When a business begins its journey to the cloud, the road to implementation can seem long and full of obstacles. Migrating to the cloud is certainly no easy feat, but when decision-makers and key IT employees have a full understanding of their business's needs, its available options and best practices for implementation, many of the potholes along the way can be avoided.
There are several factors enterprise administrators and IT staff should take into consideration when selecting a cloud environment. These will not only help streamline the decision-making and roll-out processes, but will also help ensure that the company puts the best technology in place to meet its current and future needs.
Step 1: Understanding what the business needs from a hosting service
"While many administrators want to jump to the selection process right away, it is imperative that they first look internally."
While many administrators want to jump to the selection process right away, it is imperative that they first look internally and examine the requirements the organization has for its cloud solution.
For instance, decision-makers should first determine what information will be migrated to the cloud-based platform and what data will remain housed in on-premises equipment. Taking a look at the types of content that will be deployed in the cloud will help inform the type of cloud that is chosen. Specifically, administrators should decide if the data that will be sent to the cloud needs a high level of protection, or if this information is less confidential.
IT Business Edge also recommended factoring in the governance and oversight requirements the company has in its industry. Certain sectors have rules in place governing the locations data is allowed to be kept, i.e., inside or outside the country. Other industries have specific guidelines for the security and overall treatment of data in the cloud. It is imperative that stakeholders select the cloud that will help the business adhere to these rules.
Finally, administrators should consider whether or not the organization is poised for future growth. This will help managers decide on the amount of scalable space they will initially have available to them, and if they will need to expand the cloud platform in the future. For instance, if the company is in the process of completing a corporate merger, it will not only need space for its own data, but also for that of its new partner.
Step 2: Understanding the available cloud hosting service options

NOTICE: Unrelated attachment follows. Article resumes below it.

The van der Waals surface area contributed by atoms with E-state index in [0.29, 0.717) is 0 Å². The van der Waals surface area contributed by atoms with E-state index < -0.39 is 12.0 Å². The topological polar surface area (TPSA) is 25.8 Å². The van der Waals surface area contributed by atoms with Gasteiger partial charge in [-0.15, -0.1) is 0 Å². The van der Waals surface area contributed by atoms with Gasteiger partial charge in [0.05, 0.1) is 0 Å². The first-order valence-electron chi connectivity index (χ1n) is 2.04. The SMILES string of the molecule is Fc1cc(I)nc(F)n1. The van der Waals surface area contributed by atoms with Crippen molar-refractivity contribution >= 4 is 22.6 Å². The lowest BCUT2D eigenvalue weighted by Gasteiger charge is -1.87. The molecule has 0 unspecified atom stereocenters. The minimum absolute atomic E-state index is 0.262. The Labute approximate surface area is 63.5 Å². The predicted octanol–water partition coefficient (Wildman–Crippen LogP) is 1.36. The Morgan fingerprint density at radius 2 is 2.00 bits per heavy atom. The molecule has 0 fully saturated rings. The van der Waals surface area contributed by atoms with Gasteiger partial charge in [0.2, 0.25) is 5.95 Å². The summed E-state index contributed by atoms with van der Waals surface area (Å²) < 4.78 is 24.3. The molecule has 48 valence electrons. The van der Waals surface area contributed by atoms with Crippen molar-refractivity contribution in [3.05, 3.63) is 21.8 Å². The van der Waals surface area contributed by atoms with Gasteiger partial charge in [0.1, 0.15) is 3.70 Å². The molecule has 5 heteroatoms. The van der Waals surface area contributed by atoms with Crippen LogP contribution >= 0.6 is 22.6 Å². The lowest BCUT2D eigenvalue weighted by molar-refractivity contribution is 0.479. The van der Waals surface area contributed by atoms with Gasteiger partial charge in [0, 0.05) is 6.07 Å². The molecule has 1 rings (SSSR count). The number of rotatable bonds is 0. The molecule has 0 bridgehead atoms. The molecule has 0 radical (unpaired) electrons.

Currently, there are three main types of cloud environments: public, private and hybrid. Each of these offers different levels of security and cost points which should line up with the business's main needs.
A public cloud is traditionally the lowest cost cloud platform, but doesn't offer the robust security that a private cloud does. Inc. contributor and Tribridge CEO Tony DiBenedetto noted that in a public cloud environment, users share software, hardware, the operating system and other data center resources with other users. In the past, providers have offered public clouds to provide smaller companies with access to software that might have been out of their reach in the past.
A private cloud offers more in the way of security, flexibility and performance, as the only element being shared in this environment is the provider's infrastructure. In this way, the user has greater control and isolation for its software and overall operating system. A private cloud also ensures that an outage won't impact other users, as components are kept separately.
"A company's business applications and database are stored on its own virtual layer, essentially creating a protective bubble around your data," DiBenedetto wrote. "The virtual layer is software that allows the application to use shared hardware and still remain protected."
For those needing a mix of these two types of environments, there is the hybrid cloud model. This platform is a customized resource that combines elements of private and public structures, enabling applications and resources to reside in the environment that best suits the business's needs.
In recent years, hybrid clouds have become more popular. Last year, research firm Gartner recommended that "enterprises should design private cloud services with a hybrid future in mind and make sure future integration/interoperability is possible."
Step 3: Understanding implementation of cloud hosting
Once a specific environment has been chosen, administrators should closely examine the Service Level Agreement to ensure that they fully understand their hosting services. TechTarget pointed out that some SLAs can use vague terms to help make it easier for providers. Specifically, stakeholders should take a look at data availability, what constitutes an outage and how the vendor will respond in the event of downtime.
When it comes to the actual roll-out process, SmartDataCollective recommended leveraging the expertise of the provider to ensure the technology is implemented properly.
"The work done by the experts always come[s] out better than an amateur," SmartDataCollective noted. "Therefore, we recommend using experts...to make the change."
Finally, managers and supervisors must ensure that their employees understand how to utilize the new cloud-based system. In some cases, such as when an application is moved from on-premises equipment to the cloud, not much will change. Other instances, like when files or databases are migrated, will require users to take a new set of steps to access this information. In both cases, higher-ups should put training processes in place to guarantee that staff members will be able to make the most of the new cloud solution.